County Police Increase Presence Near Schools Following Connecticut Shooting

Although there's no indication of any threat in Montgomery County, police were visible at schools Friday "for the comfort of the community."

Montgomery County police increased presence around schools at dismissal time Friday afternoon “for the comfort of the community” following a mass shooting at a Newtown, CT, elementary school. School and police officials, and parents expressed sadness and horror in response to the event.

Susan Burkinshaw, a Germantown mother of three, seemed to express what other parents were feeling at the news that a gunman shot and killed 20 children Friday morning:

"I have been crying listening to WTOP all day. I finally had to turn the news off. Can't wait to get home from work to hug my kids."

Police Chief Thomas Manger spoke with Montgomery County Public Schools Superintendent Joshua Starr following the Sandy Hook Elementary School shooting, said police spokesman Capt. Paul Starks.

“Although there’s been nothing, no information, nothing to indicate anything like what happened in Newtown, CT, would happen in Montgomery County this afternoon, officers have been instructed to have an increased presence around schools at dismissal time – which is now essentially over – for the comfort of the community,” Starks told Patch late Friday afternoon.

Starks said that a uniformed officer in a marked car would be visible at many schools throughout the county, either on campus or adjacent to the school, “so students as well as parents who pick them up can see them.”

Montgomery County Public Schools was following the situation in Connecticut Friday afternoon, but did not heighten security in county schools, according to MCPS spokesperson Gboyinde Onijala.

"We aren't commenting on the specific case of what's going on in Connecticut," Onijala said. "We are monitoring the situation. All of our schools have emergency policies they will follow should the need arise."

Burkinshaw said she believes Montgomery County schools are safe. Burkinshaw has three children—a daughter in sixth grade at Kingsview Middle School and two sons at Northwest High School.

"I personally believe my kids are safest when they are at school in MCPS buildings than anywhere else, including home," she said. "In times of emergency I am happy that they are in those buildings where I know they are safe. Tragedies like this could have just as easily, if not more easily, happened at any place of work--a grocery store, etc. I am just sickened at the fact that so many innocent children were lost in this event."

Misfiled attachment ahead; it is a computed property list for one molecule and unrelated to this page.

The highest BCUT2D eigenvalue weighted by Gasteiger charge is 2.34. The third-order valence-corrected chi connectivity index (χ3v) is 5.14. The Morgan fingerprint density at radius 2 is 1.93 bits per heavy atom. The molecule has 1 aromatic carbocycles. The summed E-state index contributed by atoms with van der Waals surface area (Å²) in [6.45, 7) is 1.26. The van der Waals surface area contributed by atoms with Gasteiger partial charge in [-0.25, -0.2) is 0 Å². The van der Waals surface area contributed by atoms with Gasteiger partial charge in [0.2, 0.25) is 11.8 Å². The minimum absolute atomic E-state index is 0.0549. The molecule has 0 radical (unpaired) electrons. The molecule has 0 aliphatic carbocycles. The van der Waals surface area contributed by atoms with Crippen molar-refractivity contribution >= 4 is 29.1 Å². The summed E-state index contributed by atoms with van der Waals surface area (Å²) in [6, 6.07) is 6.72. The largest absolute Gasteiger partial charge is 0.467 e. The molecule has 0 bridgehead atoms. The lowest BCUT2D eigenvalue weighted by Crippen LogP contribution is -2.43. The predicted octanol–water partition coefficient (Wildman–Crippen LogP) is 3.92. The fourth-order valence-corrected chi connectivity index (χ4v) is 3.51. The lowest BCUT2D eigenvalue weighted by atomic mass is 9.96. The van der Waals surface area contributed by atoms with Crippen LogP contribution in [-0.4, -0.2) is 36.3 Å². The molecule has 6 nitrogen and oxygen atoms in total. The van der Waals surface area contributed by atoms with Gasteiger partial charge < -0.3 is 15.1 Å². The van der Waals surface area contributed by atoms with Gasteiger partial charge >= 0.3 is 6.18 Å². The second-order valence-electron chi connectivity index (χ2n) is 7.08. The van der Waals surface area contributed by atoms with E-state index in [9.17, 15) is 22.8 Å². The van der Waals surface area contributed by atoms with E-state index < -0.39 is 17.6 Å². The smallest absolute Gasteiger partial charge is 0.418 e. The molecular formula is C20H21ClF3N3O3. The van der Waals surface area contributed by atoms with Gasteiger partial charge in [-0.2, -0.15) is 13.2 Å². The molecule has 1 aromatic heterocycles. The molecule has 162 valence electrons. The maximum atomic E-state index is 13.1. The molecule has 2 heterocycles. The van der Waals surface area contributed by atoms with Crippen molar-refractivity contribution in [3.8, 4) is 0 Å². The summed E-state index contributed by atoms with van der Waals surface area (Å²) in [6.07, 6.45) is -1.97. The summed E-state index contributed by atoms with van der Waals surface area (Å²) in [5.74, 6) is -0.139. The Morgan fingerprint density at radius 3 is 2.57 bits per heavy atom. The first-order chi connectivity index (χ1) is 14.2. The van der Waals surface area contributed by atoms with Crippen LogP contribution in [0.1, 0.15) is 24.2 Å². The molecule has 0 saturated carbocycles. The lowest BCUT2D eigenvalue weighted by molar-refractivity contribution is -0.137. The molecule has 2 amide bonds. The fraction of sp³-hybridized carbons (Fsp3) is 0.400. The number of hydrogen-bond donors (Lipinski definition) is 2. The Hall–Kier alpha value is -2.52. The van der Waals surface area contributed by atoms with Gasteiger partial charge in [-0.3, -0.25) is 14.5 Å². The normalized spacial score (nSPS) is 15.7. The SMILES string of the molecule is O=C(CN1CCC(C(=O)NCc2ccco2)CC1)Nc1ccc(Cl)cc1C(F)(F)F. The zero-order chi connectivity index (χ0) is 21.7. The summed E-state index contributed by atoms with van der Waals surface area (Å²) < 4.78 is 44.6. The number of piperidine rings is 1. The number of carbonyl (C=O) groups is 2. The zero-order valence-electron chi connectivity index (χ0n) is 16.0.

Depending on the severity of an incident, parents may be notified through direct messages, emails, phone calls or letters home from principals of their students' school. MCPS emergency procedures can be found online.

For school administrators, safety and security is always front of mind, said Walter Johnson High School Principal Jennifer Baker.

Staff there meet weekly to discuss the security of the building and “anything else we might be able to do to enhance security here at school.”

Like at other county schools, students at WJ regularly practice security drills.

“We practice lockdowns and sheltering in place, and through that repetition and that practice we help our students see we take safety and security very seriously,” Baker said. “It’s very important in the practice situations that they listen, that they follow directions, and they look to adults to help them.”

“Kids need to learn in an environment where they feel secure and we take that very seriously,” Baker continued. “Our hearts and souls go out to the families in Connecticut--  all of the families , those that lost their loved ones and also children that were exposed to just a horrible, terrible event.”

Maryland Congressman Chris Van Hollen issued the following statement on the  shootings:

“My thoughts and prayers go out to the victims and their families of this tragedy.  The entire nation stands with the community of Newtown. Today is a day for mourning and prayer, but we must immediately get to work to end these senseless, mass killings of innocent Americans. Together, we must act now to stop the carnage.”

With reporting by Tiffany Arnold and Laura Thornton.

KatieSilverSpring December 15, 2012 at 12:48 PM
Leave it to Chris Van Hollen to focus on the carnage brought on by a gunman. Nowhere is it cited that this was the work of a mentally ill man. The family had to know he was on the edge, his friends and neighbors certainly did. What needs to change is the commitment laws that will allow families to get the help they need when trying to help a family member who is clearly not in any position to make decisions on his own, and stop this 35 year nightmare we've had thinking it is better that they walk the streets desperately ill.
Gburgatheist December 15, 2012 at 01:19 PM
@donna, If someone wants to get into any place, be that a school, mall, theatre, whatever, they will do it. Metal detectors will not do this. What is needed is help for people who may have mental illness (it may be a little early to say he was, we don't know), and structured gun control laws. Are semi-automatic, automatic weapons truly needed by the common people?
jag December 15, 2012 at 04:40 PM
Huh?! Why are you presuming to know and understand the medical history of the gunman? And how on earth can you complain about Van Hollen saying "we must immediately get to work to end these senseless, mass killings of innocent Americans. Together, we must act now to stop the carnage." Disgusting yet predictable assumptions and politicization out of Katie.
Richard Rice December 15, 2012 at 09:57 PM
Katie, I am in total agreement with your statement. Let us just keep the families held up in our thoughts and prayers.
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